Part of the reason the government of Uganda is said to have opted to build its oil pipeline through Tanzania is the high cost of land in Kenya.
Whenever infrastructural development is earmarked for certain areas of the country, the going price of an acre of land more than doubles. This tends to have the negative effect of stalling such projects.
This phenomenon is squarely blamed on land prospectors who, working in cahoots with unscrupulous Government officials, purchase land identified for infrastructural projects like roads and Government offices in advance with the aim of re-selling it at exorbitant prices.
The Standard Gauge Railway line ran into headwinds at the Coast after the Mombasa High Court stopped its construction over a land compensation dispute. Similarly, the Lamu-Port-South-Sudan-Ethiopia Transport project was stopped in 2014 over compensation. In some areas, communities have held back development because of unrealistic demands for compensation.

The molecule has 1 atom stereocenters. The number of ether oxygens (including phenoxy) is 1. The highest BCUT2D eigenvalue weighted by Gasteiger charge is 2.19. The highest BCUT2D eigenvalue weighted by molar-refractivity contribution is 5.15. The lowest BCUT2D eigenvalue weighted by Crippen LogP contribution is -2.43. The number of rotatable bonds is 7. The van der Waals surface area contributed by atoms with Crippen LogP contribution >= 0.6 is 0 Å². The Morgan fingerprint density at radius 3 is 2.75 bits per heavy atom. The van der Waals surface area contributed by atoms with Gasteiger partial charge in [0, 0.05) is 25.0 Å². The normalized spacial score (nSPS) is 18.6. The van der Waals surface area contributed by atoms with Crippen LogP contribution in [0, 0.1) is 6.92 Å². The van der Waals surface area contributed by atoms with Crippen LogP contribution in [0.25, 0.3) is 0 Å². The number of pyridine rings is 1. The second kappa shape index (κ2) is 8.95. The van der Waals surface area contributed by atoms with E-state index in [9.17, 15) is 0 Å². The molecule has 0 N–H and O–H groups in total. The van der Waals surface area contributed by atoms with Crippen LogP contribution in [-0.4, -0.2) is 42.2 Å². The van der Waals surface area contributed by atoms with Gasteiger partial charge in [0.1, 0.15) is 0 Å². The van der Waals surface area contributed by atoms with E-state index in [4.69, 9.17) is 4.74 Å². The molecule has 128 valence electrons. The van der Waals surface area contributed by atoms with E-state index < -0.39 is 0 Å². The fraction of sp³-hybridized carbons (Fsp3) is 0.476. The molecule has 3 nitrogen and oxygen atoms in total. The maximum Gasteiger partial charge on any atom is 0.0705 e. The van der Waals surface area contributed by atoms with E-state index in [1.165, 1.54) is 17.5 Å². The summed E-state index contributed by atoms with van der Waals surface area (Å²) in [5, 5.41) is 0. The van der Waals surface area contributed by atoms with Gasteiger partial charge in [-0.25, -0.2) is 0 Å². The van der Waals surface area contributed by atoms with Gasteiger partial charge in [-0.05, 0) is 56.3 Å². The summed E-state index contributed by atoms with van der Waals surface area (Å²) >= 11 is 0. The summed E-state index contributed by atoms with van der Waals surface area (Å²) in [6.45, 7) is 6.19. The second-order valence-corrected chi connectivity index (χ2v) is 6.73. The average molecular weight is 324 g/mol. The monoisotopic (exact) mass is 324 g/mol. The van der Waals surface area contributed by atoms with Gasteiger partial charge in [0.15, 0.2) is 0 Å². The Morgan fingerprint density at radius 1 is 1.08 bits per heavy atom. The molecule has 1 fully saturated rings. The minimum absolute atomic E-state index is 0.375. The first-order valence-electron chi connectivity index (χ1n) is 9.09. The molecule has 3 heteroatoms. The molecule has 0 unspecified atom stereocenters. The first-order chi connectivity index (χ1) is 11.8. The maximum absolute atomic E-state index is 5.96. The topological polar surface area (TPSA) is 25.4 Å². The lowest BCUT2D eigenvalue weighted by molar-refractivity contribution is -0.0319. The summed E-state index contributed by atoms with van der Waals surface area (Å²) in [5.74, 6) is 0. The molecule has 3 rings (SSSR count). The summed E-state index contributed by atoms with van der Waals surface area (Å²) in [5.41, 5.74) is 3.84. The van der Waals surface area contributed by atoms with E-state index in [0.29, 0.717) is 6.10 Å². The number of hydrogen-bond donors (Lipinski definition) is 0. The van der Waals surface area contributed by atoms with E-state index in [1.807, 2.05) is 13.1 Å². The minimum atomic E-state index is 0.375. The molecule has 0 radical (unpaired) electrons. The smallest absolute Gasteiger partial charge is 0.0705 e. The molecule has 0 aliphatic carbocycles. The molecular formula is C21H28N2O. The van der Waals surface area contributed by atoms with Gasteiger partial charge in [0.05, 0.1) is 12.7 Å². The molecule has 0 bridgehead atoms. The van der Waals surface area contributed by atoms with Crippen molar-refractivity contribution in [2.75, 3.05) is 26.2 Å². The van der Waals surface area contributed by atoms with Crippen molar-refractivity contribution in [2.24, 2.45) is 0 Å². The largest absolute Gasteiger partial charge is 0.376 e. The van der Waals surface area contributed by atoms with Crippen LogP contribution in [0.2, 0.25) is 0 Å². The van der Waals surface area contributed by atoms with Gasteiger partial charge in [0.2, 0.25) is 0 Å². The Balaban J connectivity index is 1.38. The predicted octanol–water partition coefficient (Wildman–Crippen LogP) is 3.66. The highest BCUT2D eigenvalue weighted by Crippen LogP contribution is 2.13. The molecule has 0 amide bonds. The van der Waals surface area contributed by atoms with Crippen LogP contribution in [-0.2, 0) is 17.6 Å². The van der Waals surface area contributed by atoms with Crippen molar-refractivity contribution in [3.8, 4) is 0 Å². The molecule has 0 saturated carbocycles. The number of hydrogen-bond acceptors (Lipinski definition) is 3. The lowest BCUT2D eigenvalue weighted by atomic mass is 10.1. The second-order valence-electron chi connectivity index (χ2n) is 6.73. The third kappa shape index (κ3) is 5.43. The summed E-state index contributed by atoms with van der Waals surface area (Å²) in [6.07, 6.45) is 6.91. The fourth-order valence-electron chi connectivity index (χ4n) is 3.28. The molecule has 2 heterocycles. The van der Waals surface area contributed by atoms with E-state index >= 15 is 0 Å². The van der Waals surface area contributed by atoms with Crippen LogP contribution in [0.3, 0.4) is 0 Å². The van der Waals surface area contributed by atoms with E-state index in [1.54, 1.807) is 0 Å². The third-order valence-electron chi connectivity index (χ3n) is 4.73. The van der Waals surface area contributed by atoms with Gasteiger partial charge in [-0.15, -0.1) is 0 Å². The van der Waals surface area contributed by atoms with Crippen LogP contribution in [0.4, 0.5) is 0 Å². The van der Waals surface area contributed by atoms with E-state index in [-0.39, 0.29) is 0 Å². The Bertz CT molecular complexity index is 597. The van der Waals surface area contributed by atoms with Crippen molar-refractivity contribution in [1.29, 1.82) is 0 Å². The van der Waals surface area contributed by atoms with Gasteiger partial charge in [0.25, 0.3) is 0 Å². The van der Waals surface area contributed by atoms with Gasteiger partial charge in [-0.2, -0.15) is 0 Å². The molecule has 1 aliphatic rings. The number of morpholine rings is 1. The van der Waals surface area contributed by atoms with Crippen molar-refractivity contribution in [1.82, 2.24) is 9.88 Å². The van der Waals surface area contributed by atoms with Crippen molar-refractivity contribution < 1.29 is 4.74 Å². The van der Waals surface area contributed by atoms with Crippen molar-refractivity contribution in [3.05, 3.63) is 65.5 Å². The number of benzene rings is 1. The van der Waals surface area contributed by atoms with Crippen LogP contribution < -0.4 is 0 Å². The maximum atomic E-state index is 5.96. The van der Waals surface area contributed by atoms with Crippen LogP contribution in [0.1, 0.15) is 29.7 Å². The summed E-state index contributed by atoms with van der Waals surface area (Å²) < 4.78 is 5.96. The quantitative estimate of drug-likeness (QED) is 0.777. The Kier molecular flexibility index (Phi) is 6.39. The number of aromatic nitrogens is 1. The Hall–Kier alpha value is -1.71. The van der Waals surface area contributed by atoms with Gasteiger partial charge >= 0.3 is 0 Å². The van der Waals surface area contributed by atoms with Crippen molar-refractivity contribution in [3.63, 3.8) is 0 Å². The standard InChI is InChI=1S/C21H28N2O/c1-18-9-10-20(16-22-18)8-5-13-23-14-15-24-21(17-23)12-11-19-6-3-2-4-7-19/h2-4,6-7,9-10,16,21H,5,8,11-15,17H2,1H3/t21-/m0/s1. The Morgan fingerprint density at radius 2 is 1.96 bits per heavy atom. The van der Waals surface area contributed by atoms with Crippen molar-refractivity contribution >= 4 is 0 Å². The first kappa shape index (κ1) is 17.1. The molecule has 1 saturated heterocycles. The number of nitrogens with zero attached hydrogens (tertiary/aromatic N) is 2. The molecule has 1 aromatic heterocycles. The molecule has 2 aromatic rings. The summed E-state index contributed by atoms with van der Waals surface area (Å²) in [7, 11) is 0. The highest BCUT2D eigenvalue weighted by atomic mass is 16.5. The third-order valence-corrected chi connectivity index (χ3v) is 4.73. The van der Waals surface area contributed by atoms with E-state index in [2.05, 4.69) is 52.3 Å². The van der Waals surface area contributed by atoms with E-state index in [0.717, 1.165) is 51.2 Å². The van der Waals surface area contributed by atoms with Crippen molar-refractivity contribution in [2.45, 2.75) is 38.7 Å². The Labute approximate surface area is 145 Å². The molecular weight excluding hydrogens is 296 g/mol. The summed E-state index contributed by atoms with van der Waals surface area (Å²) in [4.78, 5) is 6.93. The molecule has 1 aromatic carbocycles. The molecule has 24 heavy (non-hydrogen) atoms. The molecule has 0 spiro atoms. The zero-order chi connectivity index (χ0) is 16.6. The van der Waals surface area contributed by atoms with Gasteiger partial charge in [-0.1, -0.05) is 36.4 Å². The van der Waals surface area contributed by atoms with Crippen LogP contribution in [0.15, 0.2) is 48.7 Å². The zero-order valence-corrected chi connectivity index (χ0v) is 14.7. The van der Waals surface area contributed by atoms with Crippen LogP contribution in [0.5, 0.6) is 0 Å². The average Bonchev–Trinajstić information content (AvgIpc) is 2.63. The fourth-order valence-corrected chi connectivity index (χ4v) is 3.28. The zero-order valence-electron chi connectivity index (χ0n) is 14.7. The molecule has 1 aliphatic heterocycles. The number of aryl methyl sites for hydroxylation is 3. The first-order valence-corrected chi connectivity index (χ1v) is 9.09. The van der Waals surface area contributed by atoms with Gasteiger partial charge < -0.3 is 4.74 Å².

All this will however be a thing of the past if proposed legislation barring courts from issuing injunctions in cases involving infrastructural projects is passed.
While courts act in accordance with the law, this privilege has often been abused by a few greedy individuals to the detriment of many. The need for clear guidelines on compensatory rates cannot be over-emphasised.